IOWA CITY, Iowa — Quarterback J.T. Barrett wasn’t made available to the media Saturday after No. 6 Ohio State’s 55-24 loss to Iowa, and coach Urban Meyer preferred to defer his judgment on what went way wrong in the passing game until he had time to study the video.

But suffice to say that Barrett, who turned in arguably his greatest game as a collegian in a come-from-behind victory over Penn State the week before, had one of his worst against the Hawkeyes.

Four interceptions spoke loud when it came to his problems, countering his otherwise 18-of-34 passing for 208 yards and three touchdowns.

The first interception came on his first pass of the game and was returned 30 yards for a touchdown by Amani Hooker. Another came when the Buckeyes were trying to mount a counterattack just before halftime after Iowa had gone up 24-17 when he threw toward a well-covered Marcus Baugh.

Joshua Jackson grabbed that one, which set up Iowa for a touchdown just before the half and pushed the lead to 31-17. Jackson went on to grab two more in the second half.

And on two of the interceptions, Barrett took time and then tried to fire a pass through a tight window. The latter ploy had served him well in his rise the previous six games, which put him solidly in the national conversation for the Heisman Trophy. But the former, the hesitation before the throw, got him in trouble against the Hawkeyes as that Heisman talk took a powder.

“I can’t see much down there,” Meyer said when asked to evaluate what went wrong with Barrett and the passing game. “I hear what’s going on from upstairs (where offensive coordinator Kevin Wilson and quarterbacks coach Ryan Day sit side by side in the press box), and they (Hawkeyes) were baiting him.

“They were playing between two receivers, that’s their coverage, and we just didn’t play very well. I will know more after watching the videotape and evaluate then.”

Another turning point

The Buckeyes collapsed after Nick Bosa’s targeting ejection late in the second quarter, but Meyer believed another turning point came on Ohio State’s previous offensive possession.

The Buckeyes got the ball at their 43 with the score tied at 17 midway through the second quarter after a rare three-and-out by Ohio State’s defense. But two injuries on the offensive line helped scuttle the drive.

Left tackle Jamarco Jones hurt his right leg and he was replaced by Joshua Alabi. On the next play, right guard Demetrius Knox was injured, with Matt Burrell taking over. Barrett ran for a first down on fourth down, but two plays later, Alabi blocked inside, leaving an unblocked blitzer, and Barrett was strip-sacked. Though Alabi recovered, the 9-yard loss and ensuing incompletion forced a punt.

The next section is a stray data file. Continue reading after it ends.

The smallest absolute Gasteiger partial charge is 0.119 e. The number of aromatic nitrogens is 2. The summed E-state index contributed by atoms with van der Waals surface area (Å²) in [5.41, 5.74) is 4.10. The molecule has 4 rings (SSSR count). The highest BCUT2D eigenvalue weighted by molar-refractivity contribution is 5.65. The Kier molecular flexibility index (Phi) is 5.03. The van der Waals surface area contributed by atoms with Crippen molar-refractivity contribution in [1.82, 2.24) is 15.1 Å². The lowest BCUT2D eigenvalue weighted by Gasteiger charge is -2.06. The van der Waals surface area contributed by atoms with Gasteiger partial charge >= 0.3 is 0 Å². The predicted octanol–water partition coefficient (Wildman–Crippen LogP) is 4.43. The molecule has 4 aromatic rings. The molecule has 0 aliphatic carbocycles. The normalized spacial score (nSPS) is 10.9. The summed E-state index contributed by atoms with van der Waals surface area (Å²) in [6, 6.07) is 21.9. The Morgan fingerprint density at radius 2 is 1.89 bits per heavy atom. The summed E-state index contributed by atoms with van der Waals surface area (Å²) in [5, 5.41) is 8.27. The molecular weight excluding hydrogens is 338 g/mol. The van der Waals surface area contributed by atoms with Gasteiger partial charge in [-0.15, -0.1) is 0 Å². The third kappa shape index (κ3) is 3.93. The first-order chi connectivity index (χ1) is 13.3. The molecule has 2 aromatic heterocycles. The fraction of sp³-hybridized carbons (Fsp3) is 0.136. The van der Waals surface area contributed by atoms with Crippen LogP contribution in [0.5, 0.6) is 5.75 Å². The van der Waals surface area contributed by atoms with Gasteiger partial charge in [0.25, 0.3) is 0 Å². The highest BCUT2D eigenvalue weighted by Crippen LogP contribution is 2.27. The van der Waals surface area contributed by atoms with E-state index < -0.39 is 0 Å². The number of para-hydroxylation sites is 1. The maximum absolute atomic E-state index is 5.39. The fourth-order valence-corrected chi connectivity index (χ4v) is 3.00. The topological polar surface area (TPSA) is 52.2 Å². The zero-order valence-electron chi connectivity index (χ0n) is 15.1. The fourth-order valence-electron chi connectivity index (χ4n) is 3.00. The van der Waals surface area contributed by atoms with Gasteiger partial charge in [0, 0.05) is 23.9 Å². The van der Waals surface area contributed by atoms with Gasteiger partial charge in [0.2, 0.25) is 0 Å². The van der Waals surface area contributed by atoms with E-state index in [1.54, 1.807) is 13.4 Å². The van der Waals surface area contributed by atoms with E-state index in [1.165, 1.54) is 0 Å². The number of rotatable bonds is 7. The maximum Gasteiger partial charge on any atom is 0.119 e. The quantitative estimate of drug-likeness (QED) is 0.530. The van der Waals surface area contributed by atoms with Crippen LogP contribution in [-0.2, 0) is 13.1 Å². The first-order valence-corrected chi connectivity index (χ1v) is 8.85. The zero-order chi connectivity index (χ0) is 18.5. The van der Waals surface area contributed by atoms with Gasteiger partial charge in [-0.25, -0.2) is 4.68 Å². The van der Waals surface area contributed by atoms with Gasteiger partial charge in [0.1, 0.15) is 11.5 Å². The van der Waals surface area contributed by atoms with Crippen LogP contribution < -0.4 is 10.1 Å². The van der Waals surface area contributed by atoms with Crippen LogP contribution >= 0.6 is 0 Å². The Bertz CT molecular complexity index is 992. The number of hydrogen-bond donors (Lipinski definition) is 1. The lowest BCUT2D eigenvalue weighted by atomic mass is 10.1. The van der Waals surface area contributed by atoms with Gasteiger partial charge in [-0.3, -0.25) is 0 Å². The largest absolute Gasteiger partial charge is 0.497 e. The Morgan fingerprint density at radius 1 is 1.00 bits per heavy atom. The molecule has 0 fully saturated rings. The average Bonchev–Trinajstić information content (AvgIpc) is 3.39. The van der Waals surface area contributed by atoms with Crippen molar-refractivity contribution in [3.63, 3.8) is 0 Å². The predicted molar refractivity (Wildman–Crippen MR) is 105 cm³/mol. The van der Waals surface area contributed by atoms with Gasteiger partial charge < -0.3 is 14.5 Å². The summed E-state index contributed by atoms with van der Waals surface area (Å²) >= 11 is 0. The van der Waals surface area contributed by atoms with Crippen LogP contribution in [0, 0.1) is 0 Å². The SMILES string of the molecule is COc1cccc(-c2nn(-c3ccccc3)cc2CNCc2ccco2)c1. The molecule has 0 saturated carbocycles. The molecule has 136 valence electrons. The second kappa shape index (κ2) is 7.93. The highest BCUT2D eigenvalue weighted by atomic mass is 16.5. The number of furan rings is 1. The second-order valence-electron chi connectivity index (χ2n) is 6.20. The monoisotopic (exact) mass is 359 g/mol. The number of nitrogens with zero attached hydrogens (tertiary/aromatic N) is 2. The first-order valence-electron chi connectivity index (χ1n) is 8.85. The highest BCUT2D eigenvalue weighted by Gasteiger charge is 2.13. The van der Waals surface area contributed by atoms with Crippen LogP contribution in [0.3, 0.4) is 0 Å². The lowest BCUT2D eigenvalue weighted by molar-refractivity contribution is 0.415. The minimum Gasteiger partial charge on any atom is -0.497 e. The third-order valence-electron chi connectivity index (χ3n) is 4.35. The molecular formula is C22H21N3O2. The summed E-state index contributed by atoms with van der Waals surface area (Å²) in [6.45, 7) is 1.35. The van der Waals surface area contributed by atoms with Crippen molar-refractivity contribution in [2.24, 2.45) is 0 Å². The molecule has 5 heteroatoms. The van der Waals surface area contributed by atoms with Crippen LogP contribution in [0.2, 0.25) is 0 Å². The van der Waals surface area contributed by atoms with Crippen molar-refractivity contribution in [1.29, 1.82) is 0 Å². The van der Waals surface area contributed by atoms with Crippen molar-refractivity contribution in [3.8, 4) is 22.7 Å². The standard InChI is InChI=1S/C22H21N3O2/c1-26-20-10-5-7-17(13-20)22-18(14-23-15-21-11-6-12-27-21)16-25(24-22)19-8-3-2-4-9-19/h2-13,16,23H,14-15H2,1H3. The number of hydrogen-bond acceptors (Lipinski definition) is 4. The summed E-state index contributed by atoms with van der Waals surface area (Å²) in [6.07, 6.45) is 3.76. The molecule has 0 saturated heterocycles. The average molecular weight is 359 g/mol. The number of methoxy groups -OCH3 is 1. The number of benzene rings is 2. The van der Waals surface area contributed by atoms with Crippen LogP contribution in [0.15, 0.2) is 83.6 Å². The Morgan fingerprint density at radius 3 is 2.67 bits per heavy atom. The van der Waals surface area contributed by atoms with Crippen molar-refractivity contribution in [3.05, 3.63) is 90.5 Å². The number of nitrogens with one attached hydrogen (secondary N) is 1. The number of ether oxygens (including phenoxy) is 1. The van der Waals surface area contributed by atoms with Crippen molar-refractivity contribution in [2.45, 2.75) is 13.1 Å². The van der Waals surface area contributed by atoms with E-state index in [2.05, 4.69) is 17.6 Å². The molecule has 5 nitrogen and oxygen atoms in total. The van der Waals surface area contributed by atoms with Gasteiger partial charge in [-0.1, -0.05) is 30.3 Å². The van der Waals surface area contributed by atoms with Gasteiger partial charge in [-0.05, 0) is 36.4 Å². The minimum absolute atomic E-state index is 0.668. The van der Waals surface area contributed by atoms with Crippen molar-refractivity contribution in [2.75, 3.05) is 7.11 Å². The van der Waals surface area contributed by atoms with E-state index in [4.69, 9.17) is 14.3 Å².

“One guy goes in and makes a mistake, allows a sack and a fumble,” Meyer said.

Both Jones and Knox returned, but the tide had turned for good.

Running backs underused?

Ohio State ran the ball 30 times for 163 yards, a respectable 5.4-yard average. But J.K. Dobbins got only six carries. He gained 51 yards, including a 35-yarder that set up a field goal in the first quarter. Mike Weber got five carries and gained 27 yards.

Dobbins has not gotten more than 14 carries since the opener at Indiana.

Asked if he thought running backs were underused, center Billy Price said he trusted the coaches.

“I trust in everything they’re going,” he said. “They saw some things and were trying to get some things working. Attack their secondary, attack their second level — the linebackers.

“My personal opinion doesn’t really matter. I go out and execute what we’re supposed to do. I have full faith in the coaches, full faith in J.T., full faith in coach Meyer.”

Stanley throws 5 TDs

Iowa’s Nate Stanley tied a career-high five touchdown passes in his second career start against a ranked team.

“As the year’s gone on, I definitely felt a little more comfortable in the pocket and having more trust in the offensive line,” Stanley said.

The offensive line allowed one sack, and Bosa’s ejection helped Iowa slow down the Ohio State pass rush.

“I didn’t really notice it at all. I thought it was another football play,” Stanley said of the targeting call on Bosa. “The refs have a really tough job, and (safety) is always something they’re looking for.”

Stanley found his most success targeting his tight ends. T.J. Hockenson and Noah Fant combined for four touchdowns, and his fifth went to fullback Drake Kulick.

“(Offensive coordinator) Brian Ferentz has confidence in the tight ends that they can make plays,” Stanley said. Fant leads Iowa with seven receiving touchdowns this season.

Jackson gets hat trick

Jackson didn’t see the field on defense in last year’s upset win over Michigan, but he led Iowa’s defense in stopping the No. 2 scoring offense in the nation.

“It felt good,” Jackson said when asked about his three interceptions. “But I’m just glad we won.”

Jackson entered the game leading the nation in total passes defended. He added to his lead, and he became the third Iowa player, after Tyler Sash and Grant Steen, to record an interception hat trick.

“(Barrett) played a hell of a game. We just wanted to come out and execute, and try to contain him,” Jackson said.

Iowa's Desmond King won the Jim Thorpe Award in 2015, and Jackson might follow in his footsteps. He has five interceptions this season and credits his teammates for pushing each other throughout the week.